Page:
• Product extensions as OEMs added higher segment products to our line-up

  • Technological improvements as more functionality was added to the products

  • Introduction of fax machines

  • Opportunity created by the failed roll-up of many of the competitive dealerships in our area

  • Opportunity created for our product line when a roll-up company bought a competitor and switched products

  • Bundling aftermarket into the lease and eventually CPP leasing, building in significant switching costs to our customer relationships

  • Introduction of color

  • Change from analog to digital

A rising tide lifts all ships and it is not hard to grow when you are in a fast growing industry, as we enjoyed for many years.  Today however, product extensions are basically non-existent and, other than professional services offerings, technological improvements are incremental at best.  The roll-up has experienced a traumatic death, color is mainstream, and many in the industry don’t know what you are talking about when you mention analog (roll fed or liquid copiers anybody?).  The growth of the copier industry is a relic of the past.

To cope with the new environment you need a more thoughtful sales operations approach (in addition to new growth streams).  “Throwing bodies at the problem” and monitoring activity will no longer work as the foundation for your sales operations.  Here are some areas you’ll want to address:

  • Have a plan—this theme is repeated throughout this article because it’s so important yet overlooked by so many dealers.Have a strong front line manager that can develop your employees.  People aren’t born to be managers so get them training.  Long-term, develop your management team internally.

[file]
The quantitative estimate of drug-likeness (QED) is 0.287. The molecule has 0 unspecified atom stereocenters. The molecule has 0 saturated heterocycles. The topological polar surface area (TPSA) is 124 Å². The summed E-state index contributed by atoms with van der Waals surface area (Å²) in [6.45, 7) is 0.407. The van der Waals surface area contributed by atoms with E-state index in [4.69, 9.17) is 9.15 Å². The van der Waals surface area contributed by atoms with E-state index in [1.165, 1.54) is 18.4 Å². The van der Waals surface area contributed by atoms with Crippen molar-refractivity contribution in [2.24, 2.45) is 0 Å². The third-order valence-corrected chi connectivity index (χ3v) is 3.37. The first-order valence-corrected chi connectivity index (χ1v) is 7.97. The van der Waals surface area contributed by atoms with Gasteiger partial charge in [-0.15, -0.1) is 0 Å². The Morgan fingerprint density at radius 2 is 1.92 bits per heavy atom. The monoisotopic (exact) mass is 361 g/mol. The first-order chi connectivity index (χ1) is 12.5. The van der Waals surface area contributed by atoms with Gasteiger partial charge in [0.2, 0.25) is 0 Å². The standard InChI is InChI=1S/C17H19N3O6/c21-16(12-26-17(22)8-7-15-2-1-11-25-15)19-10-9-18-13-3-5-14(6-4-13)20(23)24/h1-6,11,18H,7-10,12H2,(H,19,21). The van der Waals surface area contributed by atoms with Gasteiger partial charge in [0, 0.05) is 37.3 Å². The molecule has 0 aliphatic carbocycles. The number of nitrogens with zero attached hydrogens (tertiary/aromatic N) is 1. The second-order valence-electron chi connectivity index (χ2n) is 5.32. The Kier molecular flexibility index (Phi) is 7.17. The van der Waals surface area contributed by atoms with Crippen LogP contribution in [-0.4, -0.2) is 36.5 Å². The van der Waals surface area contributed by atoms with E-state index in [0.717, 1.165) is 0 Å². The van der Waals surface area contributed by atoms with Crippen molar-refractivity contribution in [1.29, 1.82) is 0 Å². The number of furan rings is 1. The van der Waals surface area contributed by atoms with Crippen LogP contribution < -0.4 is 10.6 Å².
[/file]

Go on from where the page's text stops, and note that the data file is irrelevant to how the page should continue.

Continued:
• Deploy a sales coverage model.  Strong sales organizations don’t pick quota out of thin air—there is a methodology—and don’t allow their sales professional to choose what accounts they cover.  Management makes those critical choices.

  • Make sure you know the value of your machines in field (MIF).  If all you did was upgrade your MIF what would your annual equipment revenue equal?  Do the same at the sales professional level.

  • Monitor pipeline (funnel) growth.  If you want to grow your revenue, grow the quantity of prospects; measure through pipeline.

  • Implement individual development plans for each of your sales professionals so that they experience growth.

  • Measure your results through equipment growth and sales rep productivity.  Your average revenue per sales professional should exceed $500 thousand per year.

Many of your competitors will never learn how to put together a solid business plan, or will not take the time to formalize a sales operations approach, nor will not invest in training their managers—despite the fact that they are turning over their sales force every year—and will ignore all measurements of success.  They’ll simply continue to “throw bodies at the problem” until they can no longer afford to do so, having drained their cash with this dated approach that worked for a period of time in yesteryear. When those competitors realize that they have indeed come to the end of the road, buy them at a bargain and increase your market share.  To be prepared for that point in time, focus on improving your own sales operations now.

Tom Callinan is the founding principal of Strategy Development, a management consulting firm for the technology and outsourcing space and the leading MPS consultancy specializing in business planning, sales effectiveness, advanced sales training, and operational and service improvement. At www.strategydevelopment.org / callinan@strategydevelopment.org or 610.527.3317